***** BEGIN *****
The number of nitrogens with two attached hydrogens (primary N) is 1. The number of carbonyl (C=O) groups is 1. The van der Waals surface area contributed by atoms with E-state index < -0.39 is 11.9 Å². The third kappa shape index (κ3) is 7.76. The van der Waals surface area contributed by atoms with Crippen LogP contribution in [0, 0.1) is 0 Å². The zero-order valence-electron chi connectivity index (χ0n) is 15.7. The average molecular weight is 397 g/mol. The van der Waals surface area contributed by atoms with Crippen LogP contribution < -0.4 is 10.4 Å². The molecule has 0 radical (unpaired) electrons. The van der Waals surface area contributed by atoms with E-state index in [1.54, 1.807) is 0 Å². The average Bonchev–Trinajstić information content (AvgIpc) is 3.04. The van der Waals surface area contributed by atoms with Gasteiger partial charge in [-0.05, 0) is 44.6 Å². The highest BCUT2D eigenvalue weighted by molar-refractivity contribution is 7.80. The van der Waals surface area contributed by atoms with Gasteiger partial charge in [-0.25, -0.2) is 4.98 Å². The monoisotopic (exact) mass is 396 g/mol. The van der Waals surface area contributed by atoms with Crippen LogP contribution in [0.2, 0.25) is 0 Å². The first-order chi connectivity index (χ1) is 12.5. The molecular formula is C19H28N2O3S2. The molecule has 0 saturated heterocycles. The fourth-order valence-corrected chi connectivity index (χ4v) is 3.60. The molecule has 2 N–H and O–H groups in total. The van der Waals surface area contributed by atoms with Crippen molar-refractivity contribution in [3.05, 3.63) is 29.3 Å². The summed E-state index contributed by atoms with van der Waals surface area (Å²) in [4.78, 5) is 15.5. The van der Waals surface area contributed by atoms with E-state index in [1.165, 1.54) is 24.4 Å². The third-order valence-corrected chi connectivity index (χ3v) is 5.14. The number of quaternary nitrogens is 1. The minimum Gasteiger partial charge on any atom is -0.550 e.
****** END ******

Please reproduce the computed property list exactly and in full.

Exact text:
The number of nitrogens with two attached hydrogens (primary N) is 1. The number of carbonyl (C=O) groups is 1. The van der Waals surface area contributed by atoms with E-state index < -0.39 is 11.9 Å². The third kappa shape index (κ3) is 7.76. The van der Waals surface area contributed by atoms with Crippen LogP contribution in [0, 0.1) is 0 Å². The zero-order valence-electron chi connectivity index (χ0n) is 15.7. The average molecular weight is 397 g/mol. The van der Waals surface area contributed by atoms with Crippen LogP contribution < -0.4 is 10.4 Å². The molecule has 0 radical (unpaired) electrons. The van der Waals surface area contributed by atoms with E-state index in [1.54, 1.807) is 0 Å². The average Bonchev–Trinajstić information content (AvgIpc) is 3.04. The van der Waals surface area contributed by atoms with Gasteiger partial charge in [-0.05, 0) is 44.6 Å². The highest BCUT2D eigenvalue weighted by molar-refractivity contribution is 7.80. The van der Waals surface area contributed by atoms with Gasteiger partial charge in [-0.25, -0.2) is 4.98 Å². The monoisotopic (exact) mass is 396 g/mol. The van der Waals surface area contributed by atoms with Crippen LogP contribution in [0.2, 0.25) is 0 Å². The first-order chi connectivity index (χ1) is 12.5. The molecular formula is C19H28N2O3S2. The molecule has 0 saturated heterocycles. The fourth-order valence-corrected chi connectivity index (χ4v) is 3.60. The molecule has 2 N–H and O–H groups in total. The van der Waals surface area contributed by atoms with Crippen molar-refractivity contribution in [3.05, 3.63) is 29.3 Å². The summed E-state index contributed by atoms with van der Waals surface area (Å²) in [4.78, 5) is 15.5. The van der Waals surface area contributed by atoms with E-state index in [1.165, 1.54) is 24.4 Å². The third-order valence-corrected chi connectivity index (χ3v) is 5.14. The number of quaternary nitrogens is 1. The minimum Gasteiger partial charge on any atom is -0.550 e.